HTC has finally taken the wraps off of the second development kit of the Vive VR headset, they’re calling it the ‘Vive Pre’, and the new unit is being shown off here at CES 2016.
The Vive Pre largely seems like a industrial design overhaul compared to the original development kit, with the “breakthrough” the company previously spoke of being a pass-through camera which allows the outside world to be visible when users walk to the edge of the tracked space. While the company says the the Vive Pre includes an “improved visual system with brighter displays and image refinements [which lead] to increased clarity,” the resolution remains the same 2160×1200 so far as we know.
The Vive Pre is notably smaller than the first Vive development kit, which, while impressively functional, lacked in comfort compared to the Oculus Rift and PlayStation VR. The Vive Pre is not only more compact, but it’s also sleeker. Although it retains the pock-marked craters, the photodiodes at the base of each (which detect the tracking system), have been covered over, giving a more polished look.
The controllers have also seen design improvements, moving from the rather large and bulky original Vive controllers to something smaller and sleeker. As with the headset, the Vive Pre controllers have seen their tracking elements smoothed over, now looking less like a proof of concept and more like a finished product. Taking place of the removable batteries, the new controller charges via MicroUSB to an internal battery which HTC says will last for 4 hours.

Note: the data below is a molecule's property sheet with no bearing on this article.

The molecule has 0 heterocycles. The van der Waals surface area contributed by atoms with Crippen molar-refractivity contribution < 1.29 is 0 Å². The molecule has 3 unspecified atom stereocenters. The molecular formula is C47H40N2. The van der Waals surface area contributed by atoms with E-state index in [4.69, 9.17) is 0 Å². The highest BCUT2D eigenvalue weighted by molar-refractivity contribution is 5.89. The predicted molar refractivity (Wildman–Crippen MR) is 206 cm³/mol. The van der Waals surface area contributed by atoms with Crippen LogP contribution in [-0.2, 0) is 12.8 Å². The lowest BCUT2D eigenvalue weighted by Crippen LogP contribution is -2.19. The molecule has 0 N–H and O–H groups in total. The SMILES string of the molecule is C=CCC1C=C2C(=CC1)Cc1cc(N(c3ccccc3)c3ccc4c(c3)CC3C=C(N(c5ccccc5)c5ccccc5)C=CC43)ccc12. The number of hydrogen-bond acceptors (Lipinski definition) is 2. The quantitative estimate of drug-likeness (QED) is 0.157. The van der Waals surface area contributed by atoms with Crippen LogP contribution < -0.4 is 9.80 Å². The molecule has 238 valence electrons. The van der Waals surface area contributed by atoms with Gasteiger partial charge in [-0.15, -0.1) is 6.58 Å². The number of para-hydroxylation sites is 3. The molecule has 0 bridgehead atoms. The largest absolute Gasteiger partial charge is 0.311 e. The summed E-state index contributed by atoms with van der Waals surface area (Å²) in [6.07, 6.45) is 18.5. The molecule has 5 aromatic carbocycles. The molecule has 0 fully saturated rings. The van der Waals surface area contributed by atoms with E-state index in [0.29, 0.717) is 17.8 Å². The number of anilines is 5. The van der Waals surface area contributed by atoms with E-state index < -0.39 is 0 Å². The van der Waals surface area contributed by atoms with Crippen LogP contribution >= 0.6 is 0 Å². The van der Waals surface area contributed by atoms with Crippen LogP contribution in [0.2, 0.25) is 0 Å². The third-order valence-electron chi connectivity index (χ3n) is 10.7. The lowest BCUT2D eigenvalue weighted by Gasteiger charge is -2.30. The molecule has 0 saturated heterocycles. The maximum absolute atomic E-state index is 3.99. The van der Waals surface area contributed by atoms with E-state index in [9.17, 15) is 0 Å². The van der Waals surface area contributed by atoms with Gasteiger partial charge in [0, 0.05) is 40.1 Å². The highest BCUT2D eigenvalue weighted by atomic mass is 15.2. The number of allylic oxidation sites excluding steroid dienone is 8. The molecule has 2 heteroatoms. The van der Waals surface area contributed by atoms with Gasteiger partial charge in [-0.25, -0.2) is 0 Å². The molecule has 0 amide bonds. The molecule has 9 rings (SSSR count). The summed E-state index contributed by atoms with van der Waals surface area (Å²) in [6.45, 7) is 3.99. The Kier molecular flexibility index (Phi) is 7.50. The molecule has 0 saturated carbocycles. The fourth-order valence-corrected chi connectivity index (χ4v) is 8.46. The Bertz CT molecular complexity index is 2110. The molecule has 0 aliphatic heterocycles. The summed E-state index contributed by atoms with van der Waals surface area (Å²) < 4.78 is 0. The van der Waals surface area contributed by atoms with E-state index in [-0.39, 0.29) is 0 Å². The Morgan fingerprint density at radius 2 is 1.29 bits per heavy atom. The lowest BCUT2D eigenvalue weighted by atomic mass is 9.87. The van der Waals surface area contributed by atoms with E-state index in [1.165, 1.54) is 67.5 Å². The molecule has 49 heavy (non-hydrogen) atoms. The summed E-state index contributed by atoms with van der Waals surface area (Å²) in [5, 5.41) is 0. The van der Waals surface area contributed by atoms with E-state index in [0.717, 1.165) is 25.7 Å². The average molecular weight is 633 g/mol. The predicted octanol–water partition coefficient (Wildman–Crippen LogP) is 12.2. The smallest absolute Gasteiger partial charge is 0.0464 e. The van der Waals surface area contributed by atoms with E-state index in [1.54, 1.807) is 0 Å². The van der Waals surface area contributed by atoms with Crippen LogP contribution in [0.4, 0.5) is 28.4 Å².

While the original Vive development kit had placeholder slots for two front-facing cameras, it seems they were never actually functional. The Vive Pre now has one large front-facing lens which allows the user to conveniently ‘see through’ the headset when necessary (perhaps for taking a seat, picking up controllers, etc.). Approaching the edges of the tracked space—which was formerly indicated with a virtual grid appearing in front of you—now actually blends the view from this camera into the virtual space.
According to The Verge, HTC says that this camera can map 3D space around the user, and developers will be able to access this data and use it within their virtual reality experiences. Details are scant on the technical capabilities of the camera, but we expect to learn more here at CES 2016 as we have several opportunities to go hands-on with the unit.
The camera and its pass-through capabilities is the “…very, very big technological breakthrough” which HTC had pointed to as a the cause for a substantial delay of the headset announced in December. But given that the original Vive dev kit already had placeholder cameras on its front—and unless there’s still more to be revealed about the camera’s capabilities—we’re not quite sure which part of the camera or its functionality constitutes a “technological breakthrough,” let alone a “very, very big” one. That’s not to say that it isn’t a welcomed addition to the headset, but we’ve seen similar functionality from the Gear VR’s pass-through camera and integration with the Leap Motion, among other depth-sensing systems.
While the Vive Pre is an ergonomic improvement, the consumer version set to ship in April 2016 is expected to see even more substantial changes to the design including modular headphones and a ratcheted mounting system for a more comfortable fit.